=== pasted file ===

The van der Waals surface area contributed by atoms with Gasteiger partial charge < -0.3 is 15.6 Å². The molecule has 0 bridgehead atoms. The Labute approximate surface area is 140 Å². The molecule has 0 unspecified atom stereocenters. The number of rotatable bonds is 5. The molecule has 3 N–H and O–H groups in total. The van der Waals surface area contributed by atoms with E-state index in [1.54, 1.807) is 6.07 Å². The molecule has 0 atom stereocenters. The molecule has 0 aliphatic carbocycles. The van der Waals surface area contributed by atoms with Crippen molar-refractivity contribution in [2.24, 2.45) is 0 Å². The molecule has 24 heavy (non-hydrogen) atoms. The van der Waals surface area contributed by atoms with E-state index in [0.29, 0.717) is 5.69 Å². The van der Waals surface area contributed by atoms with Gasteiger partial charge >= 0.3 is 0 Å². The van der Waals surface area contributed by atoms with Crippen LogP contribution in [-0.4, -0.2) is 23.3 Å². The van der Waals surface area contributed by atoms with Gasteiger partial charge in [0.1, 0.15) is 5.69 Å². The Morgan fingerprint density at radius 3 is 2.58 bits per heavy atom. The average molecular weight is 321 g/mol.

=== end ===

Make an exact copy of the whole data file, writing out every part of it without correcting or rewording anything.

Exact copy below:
The van der Waals surface area contributed by atoms with Gasteiger partial charge < -0.3 is 15.6 Å². The molecule has 0 bridgehead atoms. The Labute approximate surface area is 140 Å². The molecule has 0 unspecified atom stereocenters. The number of rotatable bonds is 5. The molecule has 3 N–H and O–H groups in total. The van der Waals surface area contributed by atoms with E-state index in [1.54, 1.807) is 6.07 Å². The molecule has 0 atom stereocenters. The molecule has 0 aliphatic carbocycles. The van der Waals surface area contributed by atoms with Crippen molar-refractivity contribution in [2.24, 2.45) is 0 Å². The molecule has 24 heavy (non-hydrogen) atoms. The van der Waals surface area contributed by atoms with E-state index in [0.29, 0.717) is 5.69 Å². The van der Waals surface area contributed by atoms with Gasteiger partial charge >= 0.3 is 0 Å². The van der Waals surface area contributed by atoms with Crippen LogP contribution in [-0.4, -0.2) is 23.3 Å². The van der Waals surface area contributed by atoms with Gasteiger partial charge in [0.1, 0.15) is 5.69 Å². The Morgan fingerprint density at radius 3 is 2.58 bits per heavy atom. The average molecular weight is 321 g/mol.